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We discovered the knife in our back April 19 via the weekly column of AJC public relations editor Mike King. Now, keep in mind, Mikey is a real hoot. "Atlanta Mike" is to fearless "media reporting" what Mohammed Saeed al-Sahhaf -- you remember him, "Baghdad Bob," the Iraqi minister of information -- is to war reporting.
The AJC minister of information effused: "The creation of a Thursday special section devoted to entertainment and leisure activities is yet another evolution point for newspapers trying to keep pace with the lifestyle of readers." Interpreted: We're thrashing about and hoping our desperate attempts will stem a hemorrhaging readership.
I have to read the AJC. It goes with the turf. Many people don't have to suffer what I must go through on a daily basis -- and they don't. The numbers tell the story.
In 1990, the then Atlanta Constitution and Atlanta Journal had combined daily circulations of about 512,000. Today, the castrated combination called the AJC can scratch up a circulation of only 382,000, a decline in 13 years of 25 percent.
More devastating is comparing those figures to Atlanta's growth. In 1990, with a metro population of 2.5 million, one out of every five Atlantans ponied up the cash for the daily newspaper. Today, barely one in 10 of Atlanta's 3.7 million residents bother with the AJC. Not exactly a corporate success story.
Why the exodus of readers from the AJC? It might, just might, have something to do with the fact that the paper has jettisoned most of the red meat of journalism -- skeptical and investigative reporting -- and replaced it with fluff. What can you say about a newspaper that, as the AJC did, gives much more enthusiastic coverage to two shopping center openings than it did to the last Atlanta's mayor's race?
When it comes to arts and entertainment, the AJC's strategy has been to focus in a hopelessly fatuous way on A) the lowest common denominator, and B) some aging nerd's idea of what "the young people want." Mini-Me is a testament to that.
Mini-Me alternates between rip-offs of CL (its "Ask Godiva" column aspires to imitate our "Karma Cleanser") and anemic versions of what alternative papers have been providing for decades. Mini-Me lacks, of course, any of the news and commentary -- with their non-mainstream attitude -- that give CL and our brethren their souls.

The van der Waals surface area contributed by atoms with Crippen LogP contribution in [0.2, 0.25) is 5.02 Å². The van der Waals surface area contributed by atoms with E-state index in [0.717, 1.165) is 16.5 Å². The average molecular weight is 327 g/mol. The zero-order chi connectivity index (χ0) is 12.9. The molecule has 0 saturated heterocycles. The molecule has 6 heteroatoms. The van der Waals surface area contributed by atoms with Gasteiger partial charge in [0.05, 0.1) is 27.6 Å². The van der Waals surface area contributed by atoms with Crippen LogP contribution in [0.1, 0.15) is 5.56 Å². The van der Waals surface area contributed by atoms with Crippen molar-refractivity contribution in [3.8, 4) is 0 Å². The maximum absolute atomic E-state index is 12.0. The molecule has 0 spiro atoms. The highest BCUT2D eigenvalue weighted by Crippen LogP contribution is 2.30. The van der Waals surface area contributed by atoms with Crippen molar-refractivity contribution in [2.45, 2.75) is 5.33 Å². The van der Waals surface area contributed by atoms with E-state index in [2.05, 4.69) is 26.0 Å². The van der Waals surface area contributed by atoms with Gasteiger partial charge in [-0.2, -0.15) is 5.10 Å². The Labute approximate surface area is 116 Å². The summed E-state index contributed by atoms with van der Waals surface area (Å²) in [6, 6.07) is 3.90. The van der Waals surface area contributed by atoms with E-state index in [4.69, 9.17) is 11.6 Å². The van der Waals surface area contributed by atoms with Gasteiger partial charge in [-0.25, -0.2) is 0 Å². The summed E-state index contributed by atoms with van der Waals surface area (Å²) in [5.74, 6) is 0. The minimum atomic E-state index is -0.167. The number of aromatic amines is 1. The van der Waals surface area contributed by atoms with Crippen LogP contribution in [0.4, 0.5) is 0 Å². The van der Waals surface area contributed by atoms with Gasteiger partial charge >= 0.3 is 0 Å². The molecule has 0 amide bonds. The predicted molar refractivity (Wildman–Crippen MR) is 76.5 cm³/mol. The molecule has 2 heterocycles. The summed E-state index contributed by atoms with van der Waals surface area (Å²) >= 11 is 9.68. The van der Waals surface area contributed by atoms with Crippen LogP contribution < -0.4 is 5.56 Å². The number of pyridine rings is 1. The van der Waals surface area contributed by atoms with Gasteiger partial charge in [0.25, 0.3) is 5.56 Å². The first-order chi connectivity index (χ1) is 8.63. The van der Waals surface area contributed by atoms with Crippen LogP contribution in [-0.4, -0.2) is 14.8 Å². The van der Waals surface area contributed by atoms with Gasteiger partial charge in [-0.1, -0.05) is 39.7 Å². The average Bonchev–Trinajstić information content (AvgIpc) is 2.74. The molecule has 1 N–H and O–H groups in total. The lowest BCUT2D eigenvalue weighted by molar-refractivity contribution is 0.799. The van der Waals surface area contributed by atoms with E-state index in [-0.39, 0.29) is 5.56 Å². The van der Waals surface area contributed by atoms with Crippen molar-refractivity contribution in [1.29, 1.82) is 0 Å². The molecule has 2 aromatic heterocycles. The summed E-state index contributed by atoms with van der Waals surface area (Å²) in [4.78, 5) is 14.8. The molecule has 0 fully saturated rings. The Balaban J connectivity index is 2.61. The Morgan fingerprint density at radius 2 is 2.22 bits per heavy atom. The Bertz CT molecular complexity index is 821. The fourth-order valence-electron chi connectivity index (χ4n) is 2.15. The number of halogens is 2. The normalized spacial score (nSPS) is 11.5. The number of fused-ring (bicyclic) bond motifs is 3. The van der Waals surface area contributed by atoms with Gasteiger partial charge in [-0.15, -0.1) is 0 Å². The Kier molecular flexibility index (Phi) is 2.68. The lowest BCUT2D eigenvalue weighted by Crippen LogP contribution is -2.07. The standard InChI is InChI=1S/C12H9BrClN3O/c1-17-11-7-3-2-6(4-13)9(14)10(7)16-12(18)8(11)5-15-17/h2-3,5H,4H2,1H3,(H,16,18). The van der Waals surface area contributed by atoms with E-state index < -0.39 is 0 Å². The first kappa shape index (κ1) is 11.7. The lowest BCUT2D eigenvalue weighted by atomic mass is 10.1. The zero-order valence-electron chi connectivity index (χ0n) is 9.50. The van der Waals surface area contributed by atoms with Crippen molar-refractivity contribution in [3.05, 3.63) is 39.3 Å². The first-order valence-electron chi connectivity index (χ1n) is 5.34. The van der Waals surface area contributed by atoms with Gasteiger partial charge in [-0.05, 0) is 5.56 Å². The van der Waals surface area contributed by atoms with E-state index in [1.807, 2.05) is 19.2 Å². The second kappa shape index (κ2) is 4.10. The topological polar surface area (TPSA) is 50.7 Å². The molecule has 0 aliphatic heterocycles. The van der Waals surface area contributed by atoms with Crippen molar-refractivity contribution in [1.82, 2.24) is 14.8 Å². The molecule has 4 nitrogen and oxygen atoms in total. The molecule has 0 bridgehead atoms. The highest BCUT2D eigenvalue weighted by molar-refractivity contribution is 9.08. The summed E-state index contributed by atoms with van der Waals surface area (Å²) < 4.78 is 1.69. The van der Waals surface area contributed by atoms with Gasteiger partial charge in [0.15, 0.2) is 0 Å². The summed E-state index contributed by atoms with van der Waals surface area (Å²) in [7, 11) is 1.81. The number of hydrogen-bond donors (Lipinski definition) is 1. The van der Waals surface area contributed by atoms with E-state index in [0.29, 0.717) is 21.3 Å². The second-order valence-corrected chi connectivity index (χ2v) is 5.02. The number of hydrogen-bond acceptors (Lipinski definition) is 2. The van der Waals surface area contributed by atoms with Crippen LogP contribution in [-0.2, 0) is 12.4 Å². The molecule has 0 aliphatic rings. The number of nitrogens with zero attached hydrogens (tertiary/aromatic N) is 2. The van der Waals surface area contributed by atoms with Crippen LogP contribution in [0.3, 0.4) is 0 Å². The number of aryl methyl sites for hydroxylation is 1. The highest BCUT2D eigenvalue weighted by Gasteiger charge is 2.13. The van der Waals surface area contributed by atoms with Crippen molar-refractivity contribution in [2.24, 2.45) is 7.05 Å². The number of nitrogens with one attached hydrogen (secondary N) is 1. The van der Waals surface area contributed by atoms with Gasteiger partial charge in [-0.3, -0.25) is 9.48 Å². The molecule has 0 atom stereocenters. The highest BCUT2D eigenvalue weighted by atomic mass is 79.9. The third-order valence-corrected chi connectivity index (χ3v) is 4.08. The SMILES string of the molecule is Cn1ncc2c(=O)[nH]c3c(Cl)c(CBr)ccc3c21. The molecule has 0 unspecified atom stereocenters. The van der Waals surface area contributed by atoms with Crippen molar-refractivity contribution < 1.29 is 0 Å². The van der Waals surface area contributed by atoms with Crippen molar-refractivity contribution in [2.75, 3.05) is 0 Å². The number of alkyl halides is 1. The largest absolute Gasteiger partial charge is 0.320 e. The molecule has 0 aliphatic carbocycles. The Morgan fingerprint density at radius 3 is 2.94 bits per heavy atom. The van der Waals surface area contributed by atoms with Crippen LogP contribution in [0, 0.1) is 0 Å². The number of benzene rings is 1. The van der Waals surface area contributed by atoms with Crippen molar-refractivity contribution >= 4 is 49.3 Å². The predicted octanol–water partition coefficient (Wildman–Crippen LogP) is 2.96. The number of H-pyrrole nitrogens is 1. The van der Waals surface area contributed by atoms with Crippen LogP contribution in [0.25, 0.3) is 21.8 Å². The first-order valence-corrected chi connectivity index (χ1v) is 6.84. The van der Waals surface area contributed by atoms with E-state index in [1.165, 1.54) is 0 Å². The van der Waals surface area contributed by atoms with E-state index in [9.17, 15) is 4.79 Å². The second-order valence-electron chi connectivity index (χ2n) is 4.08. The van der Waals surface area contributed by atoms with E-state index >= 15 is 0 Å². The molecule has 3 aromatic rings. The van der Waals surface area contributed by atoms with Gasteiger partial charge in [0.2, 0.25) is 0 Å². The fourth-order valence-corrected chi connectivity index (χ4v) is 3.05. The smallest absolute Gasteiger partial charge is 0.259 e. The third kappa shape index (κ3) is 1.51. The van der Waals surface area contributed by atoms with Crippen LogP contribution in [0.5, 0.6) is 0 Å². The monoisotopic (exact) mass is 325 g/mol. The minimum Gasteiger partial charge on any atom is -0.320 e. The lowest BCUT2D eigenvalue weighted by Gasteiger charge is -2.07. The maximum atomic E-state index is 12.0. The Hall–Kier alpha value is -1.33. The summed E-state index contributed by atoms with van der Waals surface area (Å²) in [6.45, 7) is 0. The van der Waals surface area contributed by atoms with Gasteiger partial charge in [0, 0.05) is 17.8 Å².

A good question is why the AJC bothers. Answer: It's called monopoly.
The first time I reported on Cox stemmed from digging through old Federal Communications Commission documents. There is a tawdry incident from the 1960s that keeps popping up. Cox and Knight Newspapers (now Knight-Ridder) held the license for one of the large Miami TV stations. Both companies then owned newspapers in the city, and they wanted to protect their symbiotic hegemony over Miami media. As two-time Pulitzer winning Miami Herald reporter Gene Miller recounted last September, "illegal ex parte conversations between the Cox-Knight-owned TV station WCKT and the Federal Communications Commission ... raised havoc. Eventually the government pulled the license." Don't look for that history in the AJC.
In the early 1970s, Cox was one of several newspaper chains that, as I've previously reported in this column, bribed Richard Nixon with 1972 campaign endorsements in order to get anti-trust exemptions from the government.
Today, Cox and the other newspaper owners are fielding squadrons of big-money lobbyists (bad when they work for someone else, good but never-reported-on when they work for the publishers) to try and scuttle the final restraints on media consolidation. As an honest journalist, famed conservative columnist William Safire, wrote in January: You won't "find many newspaper chains assigning reporters to reveal the effect of media giantism on local coverage or cover the way publishers induce coverage-hungry politicians to loosen anti-trust restraints."
And, if you noticed that the AJC's coverage of the Iraq war is so sanitized that you might conclude the paper was reporting on a Boy Scout jamboree -- well, giving cover to George Bush's drive to empire is a transparent quid pro quo as the next round in media deregulation approaches.
Locally, having lost its market, a paper such as AJC might well fail -- if it had competition. In a way, it does. Bright, savvy people are now using the Internet to access the news they can't get from the mainstream American media. If you want to know what's really happening in Iraq or in Washington, you won't find it on Faux News or in the AJC.
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